But, you clicked on this link because you were looking for something sweet …like chocolate cherry sweet. Keep scrolling…
As we become purer channels for God’s light, we develop an appetite for the sweetness that is possible in this world. A miracle worker is not geared toward fighting the world that is, but toward creating the world that could be.
~ Marianne Williamson
- 1 cup unsweetened chocolate almond milk
- 1 cup frozen cherries
- 1 cup frozen blueberries
- 1/2 frozen banana
- 1 cup ice
- 1 scoop chocolate flavor vegan protein powder
- 1/2 tablespoon maca powder
- 2-3 drops of liquid sweetener or stevia
- 10 raw almonds
- Place all ingredients in blender with the liquids first. Blend until smooth.
- Initially spotted on the InStyle.com fashion magazine. What a great find!
If you know me, like really know me… you know I’m an introvert (that was possibly an understatement). So, even though my California soul longs to be out, flip flops on, frolicking around on the beach with my homies,… this winter thing kinda suits my need to turn inside, go into my gal cave, stay in my jammies all day, sip my coffee slowly, get mesmerized by the twinkling lights on the Christmas tree, savor the sweetness of solitude, and just RECHARGE. So, while I resist winter with every fiber of my being, December is actually a soothing time of year for me. Beyond the obvious that is the holiday season, there is a subtle settling into a transition that transcends the autumnal shift.
Today, I woke up, rolled around in bed for two hours longer than intended, and calmly recognized it was going to be (and needed to be) one of those jammies-all-day kind of days. I threw on my big ‘ole fluffy robe, shuffled downstairs, peeked into the kitchen and knew that baked eggs in a cast iron skillet had to happen on this lingering, lazy morning.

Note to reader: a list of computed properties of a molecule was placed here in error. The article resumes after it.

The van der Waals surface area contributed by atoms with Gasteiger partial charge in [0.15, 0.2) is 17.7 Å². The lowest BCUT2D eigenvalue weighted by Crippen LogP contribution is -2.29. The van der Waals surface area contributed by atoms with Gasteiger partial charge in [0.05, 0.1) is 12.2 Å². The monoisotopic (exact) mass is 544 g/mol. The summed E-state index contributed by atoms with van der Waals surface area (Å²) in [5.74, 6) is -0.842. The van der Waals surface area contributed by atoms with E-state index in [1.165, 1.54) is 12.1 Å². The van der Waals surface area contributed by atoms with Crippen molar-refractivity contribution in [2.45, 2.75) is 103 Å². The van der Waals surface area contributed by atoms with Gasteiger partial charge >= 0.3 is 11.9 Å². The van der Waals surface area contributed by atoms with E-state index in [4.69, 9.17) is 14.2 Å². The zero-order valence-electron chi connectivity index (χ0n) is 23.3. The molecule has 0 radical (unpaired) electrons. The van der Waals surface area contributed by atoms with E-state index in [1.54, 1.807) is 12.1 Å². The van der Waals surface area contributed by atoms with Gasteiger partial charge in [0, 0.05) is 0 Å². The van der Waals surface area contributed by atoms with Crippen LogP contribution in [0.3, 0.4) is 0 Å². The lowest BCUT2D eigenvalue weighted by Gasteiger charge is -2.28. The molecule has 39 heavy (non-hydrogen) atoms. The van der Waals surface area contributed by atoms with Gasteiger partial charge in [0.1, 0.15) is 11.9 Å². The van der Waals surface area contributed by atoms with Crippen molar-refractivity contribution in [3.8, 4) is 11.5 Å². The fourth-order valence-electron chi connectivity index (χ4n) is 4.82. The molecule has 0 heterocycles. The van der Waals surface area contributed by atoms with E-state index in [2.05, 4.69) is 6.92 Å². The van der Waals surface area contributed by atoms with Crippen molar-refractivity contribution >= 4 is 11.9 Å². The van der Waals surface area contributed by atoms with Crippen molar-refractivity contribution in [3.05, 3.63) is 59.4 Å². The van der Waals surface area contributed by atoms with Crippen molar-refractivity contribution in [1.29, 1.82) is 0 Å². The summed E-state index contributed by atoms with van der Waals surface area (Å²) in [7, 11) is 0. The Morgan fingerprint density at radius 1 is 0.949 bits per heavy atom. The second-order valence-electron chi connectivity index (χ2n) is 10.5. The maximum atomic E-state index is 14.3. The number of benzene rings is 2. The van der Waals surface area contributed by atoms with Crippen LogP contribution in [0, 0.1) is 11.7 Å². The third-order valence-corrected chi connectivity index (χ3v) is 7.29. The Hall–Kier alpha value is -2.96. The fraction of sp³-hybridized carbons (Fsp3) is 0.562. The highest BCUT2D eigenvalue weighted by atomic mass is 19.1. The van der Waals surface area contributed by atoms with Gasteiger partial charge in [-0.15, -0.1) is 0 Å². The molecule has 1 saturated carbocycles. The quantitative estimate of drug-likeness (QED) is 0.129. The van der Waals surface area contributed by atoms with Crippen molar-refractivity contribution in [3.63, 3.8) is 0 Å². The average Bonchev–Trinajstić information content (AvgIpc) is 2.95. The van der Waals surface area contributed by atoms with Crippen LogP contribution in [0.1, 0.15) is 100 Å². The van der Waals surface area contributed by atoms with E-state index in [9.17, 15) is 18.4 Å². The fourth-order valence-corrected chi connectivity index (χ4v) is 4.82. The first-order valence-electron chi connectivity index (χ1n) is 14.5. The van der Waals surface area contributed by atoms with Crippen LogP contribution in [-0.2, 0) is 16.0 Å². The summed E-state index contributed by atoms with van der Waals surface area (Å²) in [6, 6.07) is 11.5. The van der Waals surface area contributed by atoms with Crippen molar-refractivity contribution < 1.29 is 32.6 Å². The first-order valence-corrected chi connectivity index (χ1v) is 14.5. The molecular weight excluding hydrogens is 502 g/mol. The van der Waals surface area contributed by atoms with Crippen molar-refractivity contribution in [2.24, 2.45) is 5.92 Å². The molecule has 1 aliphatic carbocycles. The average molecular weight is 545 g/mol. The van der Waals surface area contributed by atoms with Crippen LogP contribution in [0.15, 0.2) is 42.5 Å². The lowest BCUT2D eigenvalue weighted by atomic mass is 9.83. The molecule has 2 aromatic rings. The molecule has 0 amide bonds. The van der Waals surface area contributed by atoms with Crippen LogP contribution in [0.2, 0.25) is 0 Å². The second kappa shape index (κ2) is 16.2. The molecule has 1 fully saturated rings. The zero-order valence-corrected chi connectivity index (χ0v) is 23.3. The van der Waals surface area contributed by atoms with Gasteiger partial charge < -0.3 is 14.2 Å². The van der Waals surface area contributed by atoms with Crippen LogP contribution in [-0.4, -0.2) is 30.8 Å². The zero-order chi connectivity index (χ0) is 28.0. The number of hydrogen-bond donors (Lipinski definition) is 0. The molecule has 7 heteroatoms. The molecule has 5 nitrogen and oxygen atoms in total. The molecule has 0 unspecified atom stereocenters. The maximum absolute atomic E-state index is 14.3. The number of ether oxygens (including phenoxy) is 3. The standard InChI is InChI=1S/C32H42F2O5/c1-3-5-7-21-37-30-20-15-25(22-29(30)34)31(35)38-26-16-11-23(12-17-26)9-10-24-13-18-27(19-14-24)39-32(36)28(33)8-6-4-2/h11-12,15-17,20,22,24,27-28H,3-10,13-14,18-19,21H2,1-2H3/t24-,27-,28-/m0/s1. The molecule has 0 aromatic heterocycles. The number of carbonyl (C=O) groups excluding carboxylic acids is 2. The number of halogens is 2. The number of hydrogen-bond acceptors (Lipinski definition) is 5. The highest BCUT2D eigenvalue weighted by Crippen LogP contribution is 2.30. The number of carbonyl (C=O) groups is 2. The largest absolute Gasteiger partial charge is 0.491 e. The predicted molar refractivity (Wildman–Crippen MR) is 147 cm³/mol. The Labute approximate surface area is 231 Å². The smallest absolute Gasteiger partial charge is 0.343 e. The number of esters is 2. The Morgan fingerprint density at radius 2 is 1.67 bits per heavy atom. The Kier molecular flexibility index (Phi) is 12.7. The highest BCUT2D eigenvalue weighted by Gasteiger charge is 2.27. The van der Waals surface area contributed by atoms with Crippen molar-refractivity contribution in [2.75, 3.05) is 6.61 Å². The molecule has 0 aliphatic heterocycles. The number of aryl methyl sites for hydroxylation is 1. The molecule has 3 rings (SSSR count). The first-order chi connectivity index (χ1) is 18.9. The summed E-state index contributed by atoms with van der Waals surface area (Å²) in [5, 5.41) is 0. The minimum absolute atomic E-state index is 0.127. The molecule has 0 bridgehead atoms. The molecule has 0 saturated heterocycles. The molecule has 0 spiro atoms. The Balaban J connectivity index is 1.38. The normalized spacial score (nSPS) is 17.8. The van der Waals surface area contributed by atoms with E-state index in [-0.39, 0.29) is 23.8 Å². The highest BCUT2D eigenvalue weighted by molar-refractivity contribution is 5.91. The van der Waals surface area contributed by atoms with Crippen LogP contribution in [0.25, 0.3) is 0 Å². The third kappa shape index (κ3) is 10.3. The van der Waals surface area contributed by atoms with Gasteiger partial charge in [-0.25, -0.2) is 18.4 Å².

When I discovered I had an acorn squash, one onion, kale, a carton of eggs, dried cranberries, pecans, and vegetable broth already on hand… Well, I had a moment. That sweet feeling when you delightfully discover something you weren’t expecting. Seriously, it was special. Let me mention some other ingredients: the spices. I, like you, have a cupboard stuffed full of every imaginable spice (and, oddly, I never seem to have the spices needed for a new recipe… another life mystery). But, there are two spices I keep right near the stove: Herbes de Provence and a bottle of ground Spiced Chipotle Smoked Red Jalapeños. I found it at Whole Foods. I adore it. It adds a smoky, spicy, unique flavor.
Breakfast, brunch.. this dish is a ‘good morning to you’ all day long…
- 1 large acorn squash (about 4 cups of squash), cut in 1/2 inch slices
- 1 teaspoon each of Kosher salt & ground black pepper, and 2 tablespoons olive oil (for the squash)
- 2 tablespoons of olive oil (for sautéing the onions)
- 1 medium onion, thinly sliced (about 1/4 inch slices)
- 4 cloves of fresh garlic, chopped
- 1 teaspoon Herbes de Provence
- 1/4 teaspoon ground chipotle powder